One of the problems associated with standard lozenges is exemplified by the use of local anesthetic active agents. Quite often, a lozenge containing a local anesthetic, delivers the local anesthetic to the front portion of the oral cavity causing the tongue and/or the top of the mouth to feel numb. Thus, much of the local anesthetic is actually delivered to a portion of the oral cavity that is not in need of relief instead to the desired tissues of the throat which are infected and/or irritated.

Further, lozenges containing other active agents, such as antibacterial agents, are not effectively delivered to the throat in sufficient concentration to realize the maximum potential of the active agent and thereby obtain the desired relief in as short a period of time as possible. Furthermore, currently available lozenges are not be capable of containing multiple ingredients that are incompatible with each other which would lead to an unstable lozenge. Still further, currently available lozenges are not be able to deliver multiple ingredients at different times to the throat in one dosage form.

Accordingly, it would be desirable to provide a lozenge that is capable of delivering active agents to targeted areas of the throat. Further, it would be desirable to provide a lozenge that is capable of delivering two incompatible ingredients in one stable dosage form. Still further it would be desirable for a lozenge to deliver multiple ingredients at different stages.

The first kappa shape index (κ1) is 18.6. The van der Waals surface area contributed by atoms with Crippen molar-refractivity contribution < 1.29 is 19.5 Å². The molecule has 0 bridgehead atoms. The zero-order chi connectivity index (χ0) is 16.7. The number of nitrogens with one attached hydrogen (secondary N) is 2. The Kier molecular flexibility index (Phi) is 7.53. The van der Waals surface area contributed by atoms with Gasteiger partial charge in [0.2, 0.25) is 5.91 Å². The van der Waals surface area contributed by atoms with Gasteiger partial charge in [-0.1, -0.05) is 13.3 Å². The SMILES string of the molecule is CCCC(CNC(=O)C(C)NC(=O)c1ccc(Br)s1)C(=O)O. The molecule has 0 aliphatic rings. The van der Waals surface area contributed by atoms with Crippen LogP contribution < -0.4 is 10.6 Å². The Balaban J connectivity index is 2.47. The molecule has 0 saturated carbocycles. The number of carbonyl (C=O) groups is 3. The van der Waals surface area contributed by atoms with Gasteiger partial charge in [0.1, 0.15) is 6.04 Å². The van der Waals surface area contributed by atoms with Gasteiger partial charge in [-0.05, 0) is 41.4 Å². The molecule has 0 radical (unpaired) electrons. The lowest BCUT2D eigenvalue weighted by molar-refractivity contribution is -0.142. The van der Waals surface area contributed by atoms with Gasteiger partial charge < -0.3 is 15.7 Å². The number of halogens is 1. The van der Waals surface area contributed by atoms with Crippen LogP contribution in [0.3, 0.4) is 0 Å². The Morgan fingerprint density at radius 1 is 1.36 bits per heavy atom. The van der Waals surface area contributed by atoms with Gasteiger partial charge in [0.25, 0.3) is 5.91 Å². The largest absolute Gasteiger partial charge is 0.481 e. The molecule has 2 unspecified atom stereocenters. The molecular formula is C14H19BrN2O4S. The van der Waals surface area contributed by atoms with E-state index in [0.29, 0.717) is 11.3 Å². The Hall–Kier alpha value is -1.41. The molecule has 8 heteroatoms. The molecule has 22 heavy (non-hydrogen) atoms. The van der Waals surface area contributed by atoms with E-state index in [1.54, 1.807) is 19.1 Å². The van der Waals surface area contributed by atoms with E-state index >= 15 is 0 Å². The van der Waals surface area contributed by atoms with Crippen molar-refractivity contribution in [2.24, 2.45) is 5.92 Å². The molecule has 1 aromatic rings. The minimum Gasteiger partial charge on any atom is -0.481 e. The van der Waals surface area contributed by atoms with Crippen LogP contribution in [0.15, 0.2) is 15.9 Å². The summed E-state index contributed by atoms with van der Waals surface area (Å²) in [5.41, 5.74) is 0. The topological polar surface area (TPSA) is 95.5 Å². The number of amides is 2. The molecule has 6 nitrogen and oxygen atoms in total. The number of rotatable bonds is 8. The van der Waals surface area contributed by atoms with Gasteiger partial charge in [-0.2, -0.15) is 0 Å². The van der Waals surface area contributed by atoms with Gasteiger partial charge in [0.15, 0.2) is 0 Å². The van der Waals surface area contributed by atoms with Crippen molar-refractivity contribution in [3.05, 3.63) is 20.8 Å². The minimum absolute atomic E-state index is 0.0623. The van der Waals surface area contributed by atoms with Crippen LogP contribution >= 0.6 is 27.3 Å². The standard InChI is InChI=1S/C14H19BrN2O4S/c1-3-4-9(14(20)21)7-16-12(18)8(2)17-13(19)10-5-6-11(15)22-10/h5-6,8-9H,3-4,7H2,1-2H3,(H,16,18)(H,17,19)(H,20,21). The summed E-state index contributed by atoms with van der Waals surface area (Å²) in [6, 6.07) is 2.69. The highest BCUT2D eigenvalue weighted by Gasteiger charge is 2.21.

SUMMARY

One embodiment of the present invention provides a confectionery product for the delivery of at least one pharmaceutically active agent to a targeted tissue of the throat comprising a core comprising a carrier material; the carrier material when exposed to the oral cavity being in liquid form suitable for contacting the targeted tissues of the throat, and at least one first pharmaceutically active agent suitable for treating said targeted tissues; a shell comprising a solid material suitable for dissolving in the oral cavity the core positioned within the shell; and the core being substantially void of gas.